Equities  

Managers slam Labour energy plan

Major fund managers including UK income giant Neil Woodford have slammed Labour leader Ed Miliband’s pledge to freeze energy prices, warning it would make the sector uninvestable.

The leader of the opposition told his party’s conference in Brighton that he would freeze energy prices until 2017 if elected prime minister at the 2015 general election.

But fund managers warned this would be damaging to the energy sector, which is dominated by six major businesses including Centrica and SSE, which are major holdings of Mr Woodford.

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The fund manager last week said Mr Miliband had “at a stroke torpedoed any chance” of energy companies committing to investment in infrastructure between now and the next election, speaking to the Daily Telegraph.

“If Centrica and SSE cannot make any money supplying electricity to the retail market, then they won’t supply it,” he told the paper.

“The lights will go off, the economy will shut down. [This policy] is economic vandalism at a time when this country needs all the help it can get.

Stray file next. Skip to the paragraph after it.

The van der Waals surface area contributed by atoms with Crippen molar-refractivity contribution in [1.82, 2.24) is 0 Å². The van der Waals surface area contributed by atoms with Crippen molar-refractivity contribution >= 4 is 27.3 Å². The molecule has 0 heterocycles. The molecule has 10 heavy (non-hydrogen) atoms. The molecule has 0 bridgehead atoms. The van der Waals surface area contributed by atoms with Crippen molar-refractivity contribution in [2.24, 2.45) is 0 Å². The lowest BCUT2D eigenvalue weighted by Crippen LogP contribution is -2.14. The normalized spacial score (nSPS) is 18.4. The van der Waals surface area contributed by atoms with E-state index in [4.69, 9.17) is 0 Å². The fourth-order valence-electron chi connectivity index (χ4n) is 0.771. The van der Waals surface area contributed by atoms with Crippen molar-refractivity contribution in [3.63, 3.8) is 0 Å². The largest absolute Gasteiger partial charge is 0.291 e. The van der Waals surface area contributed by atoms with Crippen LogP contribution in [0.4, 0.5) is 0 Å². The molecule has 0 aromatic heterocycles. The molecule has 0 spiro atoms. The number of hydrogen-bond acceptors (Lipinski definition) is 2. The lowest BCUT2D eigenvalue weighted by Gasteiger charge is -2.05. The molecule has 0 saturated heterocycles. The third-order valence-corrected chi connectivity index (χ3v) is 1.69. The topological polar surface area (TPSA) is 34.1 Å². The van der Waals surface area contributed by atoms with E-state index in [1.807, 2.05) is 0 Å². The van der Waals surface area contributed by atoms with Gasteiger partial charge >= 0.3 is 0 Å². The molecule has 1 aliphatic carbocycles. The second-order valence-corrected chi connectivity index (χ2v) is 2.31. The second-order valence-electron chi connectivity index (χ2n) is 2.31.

“It is insane; not least it is also fundamentally dishonest to suggest to the electorate that electricity and gas prices are where they are because of profiteering by the companies.”

Chris Rodgers, UK equity manager at Four Capital, told Investment Adviser price controls would make energy stocks “very unattractive”.

“The idea is a return to the bad old days of industrial policies of intervention and, as someone who believes in markets, it is anathema.”

Mr Rodgers said investors who favoured energy stocks would have to be “brave” to invest in them now and he hoped Mr Miliband was not elected. But polling suggests he is on course for a landslide win.

Martin Cholwill, manager of the £517.3m Royal London UK Equity Income fund, said he had been assessing parts of the market that were vulnerable to political intervention and, as such, had decided not to hold any UK energy stocks.

“Once the sector becomes politicised, as this space is now, it is very difficult for the companies to know what response to make,” he said.

“A company like Centrica would normally plan a price rise about this time of year once the party conferences were over, but doing that now would be a much higher profile thing.”

Mr Cholwill added the pledge by Labour would hang over energy companies.

“The key to success is sustainability [of dividends] and while a company like Centrica has no problem with cashflow or its balance sheet, this political intervention creates huge uncertainty.”

The manager said intervention by politicians in other countries had been negative for the sector, citing “plunging” prices in the Spanish utility sector after the government intervened in the industry.

What is Ed Miliband proposing?

The Labour leader grabbed the headlines at his party conference last week with his pledge to freeze energy prices until 2017 if he were elected prime minister in 2015.